This is what some donors and media support organizations are doing to help.
This is a summary of our Splice Low-Res event about emergency funding for covid-affected newsrooms. What money is out there? And how do you ask for it? This is meant for newsrooms and journalists looking for financial support this year.
We spoke with Prue Clarke of the Judith Neilson Institute, Rasmus Kleis Nielsen of the Reuters Institute for the Study of Journalism, Lars Bestle of International Media Support, Alex Fenby of Facebook, and Shuwei Fang of Open Society Foundations.
- Open Society Foundations has a fund for short-term and urgent needs, and one for longer-term strategies that elevate civic society in the global South
- The Reuters Institute for the Study of Journalism launched the Independent News Emergency Relief Coordination, which collects data on the crises that media organizations are facing, and helps funders make decisions about where their money could go.
- International Media Support is keen to build a publicly available database of media startups — for investors and startups looking for funding, academics and researchers, and cross-country collaboration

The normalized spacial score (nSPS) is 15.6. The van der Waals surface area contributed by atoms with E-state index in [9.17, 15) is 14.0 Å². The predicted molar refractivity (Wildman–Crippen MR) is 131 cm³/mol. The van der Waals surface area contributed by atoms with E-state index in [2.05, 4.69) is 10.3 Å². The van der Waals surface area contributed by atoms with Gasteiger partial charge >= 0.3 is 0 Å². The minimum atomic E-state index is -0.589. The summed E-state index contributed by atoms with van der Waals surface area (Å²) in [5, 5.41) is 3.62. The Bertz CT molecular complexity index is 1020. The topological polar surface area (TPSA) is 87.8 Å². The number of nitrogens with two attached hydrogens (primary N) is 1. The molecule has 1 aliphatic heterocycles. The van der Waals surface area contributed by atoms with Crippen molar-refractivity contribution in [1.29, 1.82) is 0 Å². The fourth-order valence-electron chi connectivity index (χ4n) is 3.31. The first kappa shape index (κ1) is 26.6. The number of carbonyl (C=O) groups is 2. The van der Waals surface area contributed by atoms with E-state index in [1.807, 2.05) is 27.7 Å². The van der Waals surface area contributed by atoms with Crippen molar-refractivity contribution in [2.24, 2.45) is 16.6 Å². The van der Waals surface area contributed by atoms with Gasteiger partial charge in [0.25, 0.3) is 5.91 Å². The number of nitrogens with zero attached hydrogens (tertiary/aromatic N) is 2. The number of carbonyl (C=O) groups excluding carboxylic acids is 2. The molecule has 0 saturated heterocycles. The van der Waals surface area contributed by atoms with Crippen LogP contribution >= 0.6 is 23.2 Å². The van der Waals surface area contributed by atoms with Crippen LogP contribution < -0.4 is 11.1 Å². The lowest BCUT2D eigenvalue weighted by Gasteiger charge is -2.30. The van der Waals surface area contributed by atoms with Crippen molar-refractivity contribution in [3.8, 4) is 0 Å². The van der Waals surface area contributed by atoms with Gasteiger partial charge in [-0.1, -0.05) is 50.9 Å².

- Facebook has a $2 million fund for APAC media startups
- Judith Nielsen Institute has a budget of $70 million for journalism largely focused on Australia
Open Society Foundation’s (OSF) mission is to celebrate vibrant, tolerant societies that are accountable to their citizens. Shuwei Fang, a program officer at OSF’s Program on Independent Journalism, explains that they’ve reorganized funds to make them available during the crisis. During Covid, OSF has made $130 million available in central reserves from existing budgets, redistributing grants that can no longer happen due to the pandemic.
Fang explains they’re disbursing the funds across two phases:
- Urgent issues, including helping a publication keep the lights on and equipping emergency frontline workers with PPE and other equipment
- Long-term strategies that aim to elevate civic society in the global South, with the goal of keeping people engaged as COVID-19 restrictions lift
The Reuters Institute for the Study of Journalism (RISJ) is a research center and think tank for journalism. Director Rasmus Klein Nielsen is prescriptive about the journalism industry, which he believes has been suffering for a very long time — he warns of a coming extinction event. “There won’t be a long-term if there isn’t a short term,” he added, describing a double-digit billion dollar decline in 2020.
Nielsen adds that strong journalism is important for the backbone of society. “Informed people make better decisions on the basis of their values, their aspirations, their goals,” he said.
In response to Covid, RISJ launched the Independent News Emergency Relief Coordination (INERC).
- INERC’s mission is to collect data on the crises that media organizations are facing, and to help funders make decisions about where their money could go.
- One aim is to cover the range of media publications that require funding — not just the ones that require the most attention